Do you have some degree of joint pain? You’re not alone. A survey cited on the web site WebMD noted that about one third of adults reported having joint pain within the last 30 days. The most common joint pains involve knees, shoulders, hips and ankles, but you can potentially get pain anywhere that two bones come together.
Your hot tub can offer a great, relaxing way to relieve mild joint pain, and there are many other things you can try.
If your pain is severe, start with your doctor. There are dozens of potential causes. Some are severe and some are just a natural result of aging. It’s best to find what’s actually causing the pain before you attempt to treat it. Your doctor may suggest physical therapy, prescription medications, injections and other supplements. He or she may also suggest therapies such as ultrasound or electrical nerve stimulation.
We’re not suggesting treatment for any serious condition. That’s between you and your doctor. But we’ve found that there are ways to deal with mild joint discomfort that you might try.
How Can My Hot Tub Help?
One of the most pleasant and effective ways to deal with joint pain is by soaking in your Caldera hot tub every day for 20 minutes. There are many benefits to taking that rejuvenating soak every day, but let’s talk about your joints.
In an earlier blog, we discussed joint pain as one of the benefits of warm water immersion. As you soak in hot water, the buoyancy of the water reduces the pressure on your joints, relieving the weight and compression on the joint itself, which is often the cause of the pain.
The warm water also raises your body temperature and increases circulation, which can make movement easier and less painful.
It makes joints feel looser,” said Dr. Bruce E. Becker, director of the National Aquatics and Sports Medicine Institute at Washington State University in an Arthritis Foundation article. “It reduces pain and it seems to have a somewhat prolonged effect that goes beyond the period of immersion.”
What Other Ways Can I Deal With Joint Pain?
Not counting the many therapies and medications that your doctor can suggest or prescribe, there are several common-sense techniques for potentially reducing your joint pain.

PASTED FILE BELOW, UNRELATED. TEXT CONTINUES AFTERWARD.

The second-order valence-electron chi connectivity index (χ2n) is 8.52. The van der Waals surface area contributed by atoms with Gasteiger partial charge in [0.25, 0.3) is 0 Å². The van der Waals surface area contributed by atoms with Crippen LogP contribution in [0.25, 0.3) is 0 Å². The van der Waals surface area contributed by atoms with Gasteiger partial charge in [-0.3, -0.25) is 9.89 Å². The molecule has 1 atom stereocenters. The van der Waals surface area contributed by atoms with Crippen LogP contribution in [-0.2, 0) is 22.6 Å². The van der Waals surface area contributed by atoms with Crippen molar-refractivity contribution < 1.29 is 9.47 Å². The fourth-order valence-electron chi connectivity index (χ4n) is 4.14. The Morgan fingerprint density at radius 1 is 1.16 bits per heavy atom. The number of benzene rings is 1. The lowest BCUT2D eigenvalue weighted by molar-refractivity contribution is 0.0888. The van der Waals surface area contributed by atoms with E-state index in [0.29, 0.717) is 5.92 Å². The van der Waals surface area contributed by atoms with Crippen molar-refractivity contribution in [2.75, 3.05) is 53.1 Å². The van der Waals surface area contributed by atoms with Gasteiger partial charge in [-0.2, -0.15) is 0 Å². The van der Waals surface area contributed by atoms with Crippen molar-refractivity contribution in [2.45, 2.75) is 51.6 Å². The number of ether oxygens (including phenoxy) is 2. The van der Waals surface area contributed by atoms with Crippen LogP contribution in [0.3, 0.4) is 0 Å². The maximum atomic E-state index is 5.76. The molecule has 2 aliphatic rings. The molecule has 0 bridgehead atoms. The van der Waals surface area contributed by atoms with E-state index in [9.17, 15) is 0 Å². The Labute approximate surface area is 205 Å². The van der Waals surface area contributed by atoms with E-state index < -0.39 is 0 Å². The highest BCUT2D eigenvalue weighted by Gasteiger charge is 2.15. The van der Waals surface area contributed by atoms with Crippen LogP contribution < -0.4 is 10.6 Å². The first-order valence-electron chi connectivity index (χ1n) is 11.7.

The best solution might be the most difficult. Maintaining a healthy weight or reducing weight if necessary can have a dramatic effect on joint pain. According to a 2005 study in Arthritis & Rheumatism cited by the Arthritis Foundation, losing one pound of weight resulted in four pounds of pressure removed from the knees. As a result, losing even a little weight can have a dramatic effect. Lose 10 pounds and reduce 40 pounds of pressure on your knees.
The irony is that many types of exercise can put additional stress on the joints. People with mild joint pain should stick to low-impact exercises such as walking, cycling and swimming.
Starting with your doctor’s approval, of course, exercise can provide relief for aching joints. While it might seem counterintuitive, there are many reasons that exercise can benefit your joints. Lack of exercise can make joints more painful and stiff because you begin to lose the support of muscles and connecting tissue around the joint.
According to the Mayo Clinic Web site, exercise can strengthen supporting muscles, help you maintain bone strength, increase your energy, improve sleep and help you maintain a healthy weight. Just make sure you’re doing the right exercises and doing them properly. We suggest starting with a conversation with your doctor or a physical therapist.
Lotions or creams containing capsaicin, a substance found in chili peppers, have been found to relieve joint pain in some instances. The capsaicin blocks a substance that helps transmit pain signals in the body, and also triggers the release of endorphins which also block pain. The warmth generated can also help increase circulation in the area around the joint. However, these lotions can sometimes cause a burning or stinging sensation where they’re applied.
What about Short-Term Injuries?
If you’re experiencing temporary joint pain from a mild injury or overuse, just remember the acronym PRICE.
P. Protect the joint with a brace or wrap.
R. Rest the joint, eliminating any activities that cause pain.
I. Ice the joint for about 15 minutes several times a day to reduce swelling.
C. Compress the joint using an elastic bandage or wrap.
E. Elevate the joint above the level of your heart.
If your pain is severe or continuous, see your doctor to discover the cause. Determining the source of the problem is the first step to getting the appropriate treatment.
What Do You Think?
Do you have joint pain? How do you deal with it? We’d especially like to here if your hot tub helps reduce your mild joint pain and how often you use it for relief. Have you tried any of the other suggestions we’ve offered? How much did they help you? What other techniques have you discovered that help?
Interested in more information? Take a look at these links:
Would you like to download a free Caldera brochure and learn more about the benefits of hot tubbing?